Corner Brook RNC boss confident department is trustworthy


Cory Hurley
Published on May 21, 2014

Supt. Brian Dowden remains confident in the flow of confidential information and investigations at the Corner Brook Royal Newfoundland Constabulary.

The trust in his employees — civilian and officers — remains strong, despite the charges against one of the force’s civilian employees alleging she released information about a drug investigation identifying its targets.

Dowden reinforced the public should not waver in its trust of the department as information of the charges against Angela Marie McCarthy, 31, becomes known. He held a press conference at the RNC headquarters this morning to address questions that came to light after McCarthy’s first court appearance in Corner Brook Tuesday.

The allegations from August of last year are that the Benoit’s Cove woman released information pertaining to an ongoing drug investigation. The investigation — Operation Backstop — resulted in the arrest of two Benoit’s Cove men, Terrence Gallant and Bruce Hickey, and two Ontario men, Jean-Paul Mandoux and Andre Seguin.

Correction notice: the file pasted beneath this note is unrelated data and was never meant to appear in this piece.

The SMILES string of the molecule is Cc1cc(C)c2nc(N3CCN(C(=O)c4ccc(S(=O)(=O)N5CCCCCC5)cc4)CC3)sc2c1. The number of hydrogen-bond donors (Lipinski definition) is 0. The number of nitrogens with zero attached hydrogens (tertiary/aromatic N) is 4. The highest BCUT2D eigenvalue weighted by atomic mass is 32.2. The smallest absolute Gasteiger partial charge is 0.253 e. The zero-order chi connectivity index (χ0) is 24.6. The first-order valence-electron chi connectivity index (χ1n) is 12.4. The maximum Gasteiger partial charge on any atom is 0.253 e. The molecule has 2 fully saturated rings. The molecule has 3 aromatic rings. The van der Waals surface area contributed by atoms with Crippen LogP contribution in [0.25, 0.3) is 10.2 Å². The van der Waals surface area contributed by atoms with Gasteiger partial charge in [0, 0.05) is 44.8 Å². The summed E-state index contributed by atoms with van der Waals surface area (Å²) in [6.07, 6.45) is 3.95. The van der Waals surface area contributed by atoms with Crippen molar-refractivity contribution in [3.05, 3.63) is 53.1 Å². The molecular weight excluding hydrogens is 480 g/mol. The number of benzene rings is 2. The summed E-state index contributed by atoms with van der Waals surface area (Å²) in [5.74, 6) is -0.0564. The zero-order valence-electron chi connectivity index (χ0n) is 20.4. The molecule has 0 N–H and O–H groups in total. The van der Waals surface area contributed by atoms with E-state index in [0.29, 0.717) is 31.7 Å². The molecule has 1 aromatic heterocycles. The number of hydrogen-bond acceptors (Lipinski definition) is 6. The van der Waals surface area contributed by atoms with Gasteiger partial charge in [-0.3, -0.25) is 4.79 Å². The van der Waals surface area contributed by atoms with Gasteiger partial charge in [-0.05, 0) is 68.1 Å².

McCarthy, who no longer works at the RNC, was charged with obstruction of justice. She made her first appearance in provincial court in Corner Brook Tuesday. The matter was set over until July 8.

Dowden said many of the details of the manner to which the employee released the information and how police discovered it is evidence before the court. He did expand somewhat, saying the information would have been obtained through the course of her regular employment and police learned of the breach independent from the original drug investigation.

According to court documents, McCarthy released the information between Aug. 9-20, 2013.

Dowden said his role is to ensure the protection of privacy within the RNC, thus deemed the alleged crime as a serious one. He said the appropriate actions were taken internally and criminally.

“I can’t stress enough that we take the protection of privacy and confidentiality of our information very seriously, and we take great emphasis and great strides in protecting it,” he said.

The Corner Brook division has 10 civilian staff and Dowden said the allegations do not raise any doubt in the system of employing such individuals. He said he places the same level of trust in his civilian staff as his police officers.

Supt. Brian Dowden of the Corner Brook RoyalNewfoundland Constabulary speaks at a press conference this morning at the police headquarters.

©Cory Hurley